The ABCs of Work: Rest

Is there a formula for success at work? Are there simple rules that you can follow to increase your chances of getting what you want? Career Path columnist James Bellerjeau thinks the answer is yes. In this series of articles, The ABCs of Work, he shares the formula with you.

Greetings readers and congratulations! Simply by virtue of being here you are already on the path to increasing your odds of success. While luck plays a gigantic role in life, that does not mean you are helpless to control your fate. If you want to think of it this way, the tips we’ll explore are ways to increase your odds that luck will find you.

Today’s topic delves into why peak performance at work requires you to build Rest into your schedule.

Last time we explored why you should find Quiet at work for particularly important topics. Today we discuss how building in periodic Rest at work helps you produce more than by simply working more hours.

Rest is for weak people, not winners (banish this thought)

Banish this thought from your mind. High performers usually accustom themselves to high standards and hard work. It’s true being capable of hard work sets you apart. But Hard Work Doesn’t Make You a Hero.

Your burnout risk is real. But that’s not the best reason to avoid overwork. You take breaks because they unlock stronger performance.

I started taking lunchtime runs several years into my career. I made the choice for health and well-being reasons. I was thus determined to stick with my exercise habit regardless of any loss in productivity. Imagine my surprise to find I felt better and accomplished more on run days. This despite logging fewer “work” hours.

What is the mechanism? Simply this: rest and recovery are vital to peak performance. I can’t tell you how many new ideas and solutions to thorny problems popped into my head on a run. Think of rest as refueling your tank, mental and physical, allowing you to perform at high levels longer.

How to spot signs you're ready for some rest

First, just pay attention to your thoughts. In one of your Quiet moments, check your feelings to see if you might not be ready for a break. Here are more likely candidates for times you may evaluate taking some rest.

  • You’ve been working intensely for a decent spell. This might be a couple hours, or it might be a couple weeks. It depends on the project and your intensity. The longer you’re trying to maintain your best performance, the more you’re likely to need a break.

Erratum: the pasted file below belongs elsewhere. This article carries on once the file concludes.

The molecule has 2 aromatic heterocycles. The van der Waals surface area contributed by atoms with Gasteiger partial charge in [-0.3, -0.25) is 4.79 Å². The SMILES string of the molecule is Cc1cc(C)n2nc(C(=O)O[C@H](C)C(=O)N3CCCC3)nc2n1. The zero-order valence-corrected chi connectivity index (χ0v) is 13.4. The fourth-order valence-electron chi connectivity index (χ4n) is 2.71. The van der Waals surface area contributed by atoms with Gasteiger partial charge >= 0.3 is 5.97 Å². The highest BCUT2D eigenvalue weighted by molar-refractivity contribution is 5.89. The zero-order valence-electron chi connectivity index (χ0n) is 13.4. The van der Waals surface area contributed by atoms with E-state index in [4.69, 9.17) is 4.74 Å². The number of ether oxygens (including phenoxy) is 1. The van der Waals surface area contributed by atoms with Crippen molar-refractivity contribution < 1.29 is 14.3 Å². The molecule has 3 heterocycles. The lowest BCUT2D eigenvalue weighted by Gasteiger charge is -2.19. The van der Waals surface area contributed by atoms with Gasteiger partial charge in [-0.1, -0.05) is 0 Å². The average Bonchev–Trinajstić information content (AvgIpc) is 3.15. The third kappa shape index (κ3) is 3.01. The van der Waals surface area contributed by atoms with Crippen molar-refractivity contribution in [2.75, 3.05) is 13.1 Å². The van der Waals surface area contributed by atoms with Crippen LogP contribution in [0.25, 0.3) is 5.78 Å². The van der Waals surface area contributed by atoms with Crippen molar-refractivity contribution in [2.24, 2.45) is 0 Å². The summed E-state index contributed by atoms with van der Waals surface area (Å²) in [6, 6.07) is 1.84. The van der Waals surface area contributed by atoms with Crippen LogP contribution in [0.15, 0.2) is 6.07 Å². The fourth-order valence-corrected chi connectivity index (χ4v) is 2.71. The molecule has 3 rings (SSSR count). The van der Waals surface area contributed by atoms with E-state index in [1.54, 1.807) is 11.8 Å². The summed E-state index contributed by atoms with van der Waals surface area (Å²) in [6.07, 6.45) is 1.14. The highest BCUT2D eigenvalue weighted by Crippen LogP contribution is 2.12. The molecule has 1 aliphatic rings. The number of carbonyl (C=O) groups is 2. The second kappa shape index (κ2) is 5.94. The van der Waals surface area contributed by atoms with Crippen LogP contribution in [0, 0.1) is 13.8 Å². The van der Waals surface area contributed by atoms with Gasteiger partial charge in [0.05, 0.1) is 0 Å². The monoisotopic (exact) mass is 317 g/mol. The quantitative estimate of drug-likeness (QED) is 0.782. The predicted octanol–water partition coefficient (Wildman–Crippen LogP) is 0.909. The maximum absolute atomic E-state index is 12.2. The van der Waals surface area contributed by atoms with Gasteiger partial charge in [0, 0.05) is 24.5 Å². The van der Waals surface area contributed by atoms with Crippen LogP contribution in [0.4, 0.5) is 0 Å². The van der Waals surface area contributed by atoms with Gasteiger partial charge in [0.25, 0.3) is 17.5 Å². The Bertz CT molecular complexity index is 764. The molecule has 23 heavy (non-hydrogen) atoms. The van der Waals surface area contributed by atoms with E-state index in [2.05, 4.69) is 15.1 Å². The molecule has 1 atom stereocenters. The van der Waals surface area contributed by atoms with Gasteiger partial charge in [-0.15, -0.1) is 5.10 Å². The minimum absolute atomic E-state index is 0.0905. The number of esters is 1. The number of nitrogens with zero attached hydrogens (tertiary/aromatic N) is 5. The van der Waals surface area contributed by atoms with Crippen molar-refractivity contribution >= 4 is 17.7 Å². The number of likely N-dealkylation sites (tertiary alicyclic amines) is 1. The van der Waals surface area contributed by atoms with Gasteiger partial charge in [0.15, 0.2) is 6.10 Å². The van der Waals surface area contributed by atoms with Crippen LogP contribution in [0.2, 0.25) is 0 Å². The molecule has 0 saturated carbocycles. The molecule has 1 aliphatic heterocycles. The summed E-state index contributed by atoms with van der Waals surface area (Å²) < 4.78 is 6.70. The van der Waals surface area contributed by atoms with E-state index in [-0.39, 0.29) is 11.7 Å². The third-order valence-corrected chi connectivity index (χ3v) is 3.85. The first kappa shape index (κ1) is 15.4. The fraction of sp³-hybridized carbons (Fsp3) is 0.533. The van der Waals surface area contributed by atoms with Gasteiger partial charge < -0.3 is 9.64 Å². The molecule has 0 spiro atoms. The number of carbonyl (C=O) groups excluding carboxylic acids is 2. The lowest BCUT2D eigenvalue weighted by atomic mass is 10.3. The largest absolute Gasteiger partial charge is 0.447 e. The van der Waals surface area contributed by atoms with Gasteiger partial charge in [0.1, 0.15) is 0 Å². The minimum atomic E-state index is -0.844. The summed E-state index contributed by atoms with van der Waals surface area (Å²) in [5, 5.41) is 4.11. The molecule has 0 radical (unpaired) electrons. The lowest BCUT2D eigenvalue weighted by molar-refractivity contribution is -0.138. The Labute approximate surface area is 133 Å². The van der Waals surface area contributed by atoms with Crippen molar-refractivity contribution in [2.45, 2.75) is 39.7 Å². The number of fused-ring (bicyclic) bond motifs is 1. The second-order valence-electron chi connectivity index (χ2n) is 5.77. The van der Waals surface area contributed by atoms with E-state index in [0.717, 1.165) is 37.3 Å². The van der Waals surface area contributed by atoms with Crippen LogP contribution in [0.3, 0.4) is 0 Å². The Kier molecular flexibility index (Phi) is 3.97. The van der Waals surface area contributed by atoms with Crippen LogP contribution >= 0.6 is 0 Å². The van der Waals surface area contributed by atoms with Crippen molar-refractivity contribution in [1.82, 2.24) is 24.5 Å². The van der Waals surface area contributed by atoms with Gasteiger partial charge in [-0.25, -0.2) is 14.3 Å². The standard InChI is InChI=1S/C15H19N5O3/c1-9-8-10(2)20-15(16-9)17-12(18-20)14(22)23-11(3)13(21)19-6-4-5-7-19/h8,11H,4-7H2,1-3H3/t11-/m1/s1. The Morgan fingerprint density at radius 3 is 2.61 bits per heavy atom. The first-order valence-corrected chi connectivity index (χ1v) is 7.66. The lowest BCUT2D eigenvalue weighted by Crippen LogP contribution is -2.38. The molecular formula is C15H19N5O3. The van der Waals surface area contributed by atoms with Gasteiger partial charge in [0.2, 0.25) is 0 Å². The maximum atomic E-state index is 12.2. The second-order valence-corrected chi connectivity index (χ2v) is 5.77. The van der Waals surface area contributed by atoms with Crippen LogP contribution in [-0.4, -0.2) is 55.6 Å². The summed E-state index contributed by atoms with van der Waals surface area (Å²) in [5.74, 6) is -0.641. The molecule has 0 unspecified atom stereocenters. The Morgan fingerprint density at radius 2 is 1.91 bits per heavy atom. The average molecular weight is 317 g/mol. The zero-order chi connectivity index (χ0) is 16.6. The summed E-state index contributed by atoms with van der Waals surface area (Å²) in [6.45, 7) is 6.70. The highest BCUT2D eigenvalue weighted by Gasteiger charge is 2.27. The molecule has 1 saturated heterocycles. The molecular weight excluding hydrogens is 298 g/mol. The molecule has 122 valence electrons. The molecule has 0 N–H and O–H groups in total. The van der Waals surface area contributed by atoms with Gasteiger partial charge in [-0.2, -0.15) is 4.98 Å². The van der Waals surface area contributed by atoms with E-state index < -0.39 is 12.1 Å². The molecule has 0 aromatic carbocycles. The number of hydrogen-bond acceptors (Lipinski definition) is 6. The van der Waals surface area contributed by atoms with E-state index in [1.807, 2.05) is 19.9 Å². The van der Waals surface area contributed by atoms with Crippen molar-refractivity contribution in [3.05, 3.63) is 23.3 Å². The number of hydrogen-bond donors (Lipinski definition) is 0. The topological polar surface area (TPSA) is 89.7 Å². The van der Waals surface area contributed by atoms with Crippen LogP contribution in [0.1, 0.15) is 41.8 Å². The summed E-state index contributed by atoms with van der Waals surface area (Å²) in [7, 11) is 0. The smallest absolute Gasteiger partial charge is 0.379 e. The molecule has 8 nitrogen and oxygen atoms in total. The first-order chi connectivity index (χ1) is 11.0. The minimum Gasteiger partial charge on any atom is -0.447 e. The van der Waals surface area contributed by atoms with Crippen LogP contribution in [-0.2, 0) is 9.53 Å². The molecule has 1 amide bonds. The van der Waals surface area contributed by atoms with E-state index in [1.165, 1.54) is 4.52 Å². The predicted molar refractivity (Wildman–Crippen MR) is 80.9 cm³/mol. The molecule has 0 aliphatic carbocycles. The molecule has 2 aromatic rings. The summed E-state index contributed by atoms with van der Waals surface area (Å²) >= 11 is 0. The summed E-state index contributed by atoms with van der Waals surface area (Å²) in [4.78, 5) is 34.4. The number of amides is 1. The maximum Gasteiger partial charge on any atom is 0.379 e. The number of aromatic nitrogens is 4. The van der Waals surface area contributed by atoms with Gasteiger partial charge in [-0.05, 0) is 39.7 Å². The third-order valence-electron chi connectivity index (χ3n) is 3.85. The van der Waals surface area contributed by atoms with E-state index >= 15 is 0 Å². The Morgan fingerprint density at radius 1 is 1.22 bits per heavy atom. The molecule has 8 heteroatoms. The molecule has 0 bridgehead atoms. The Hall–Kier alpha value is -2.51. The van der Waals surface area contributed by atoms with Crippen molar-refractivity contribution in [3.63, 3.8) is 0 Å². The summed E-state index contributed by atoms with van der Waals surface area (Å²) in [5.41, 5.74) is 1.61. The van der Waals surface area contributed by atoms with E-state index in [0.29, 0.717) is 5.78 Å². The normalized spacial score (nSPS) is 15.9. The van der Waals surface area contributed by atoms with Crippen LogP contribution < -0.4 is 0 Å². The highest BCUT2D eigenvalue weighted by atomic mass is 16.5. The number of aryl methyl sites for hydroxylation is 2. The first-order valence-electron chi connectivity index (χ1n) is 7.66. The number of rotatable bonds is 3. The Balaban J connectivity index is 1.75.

• You’ve made a big step forward. Sometimes the emotional rush from advancing motivates us to keep pushing. We want to leverage momentum. These can also be great points for short breaks, which can feel natural because they seem well-deserved.
  • You’ve had a big setback. Our disappointment at failing can motivate us to redouble our efforts. This is natural, but we risk being colored by negative thoughts. A short break can help us reset and focus again in a positive way.
  • When you’re emotional. If you’re flying off the handle, or feeling more highs or lows than usual, this is a good time to break your routine and do something else.

When rest is out of the question

As much as I promote work-life balance, sometimes you must sustain an all-out effort. If you are up against a hard deadline, tell yourself you’ll rest once you’re done. If you are on the cusp of great victory, pushing through to the finish is often preferrable to pausing to consolidate your gains. And some corporate crises permit no rest. We hope they come rarely, but when they do come, our jobs require us to be indefatigable.

Honorable mentions

Leveraging a single tip to drive work success is a heavy lift, even a tip as important as knowing when to take a rest break. Our formula will necessarily be incomplete. But the formula has impact, and all the more so because we’ve kept things simple. Here to finish are some honorable mentions to serve as food for thought.

  • Repeat — When communicating, repeat simple, clear messages more than you think is necessary. You never reach everyone with one communication. Your guidelines, corporate values, and other cultural topics all require repetition.
  • Retreat — Sometimes the best way to advance is first to retreat and consider an alternative approach. Because we’re smart and formidable, we get used to winning. This means we sometimes take on improbable odds via head-on attacks. When we encounter stiff resistance, a tactical retreat and reevaluation can save an otherwise doomed campaign.
  • Reuse — Lawyers love precedent and with good reason. No need for us to redo what has already been competently done. Your first step is to diligently identify and capture reusable content. Contracts and forms are the tiniest part. Every question you answer is implicit knowledge that you should capture for potential reuse in future. Over time your cumulative knowhow will become your team’s greatest asset.

Be well.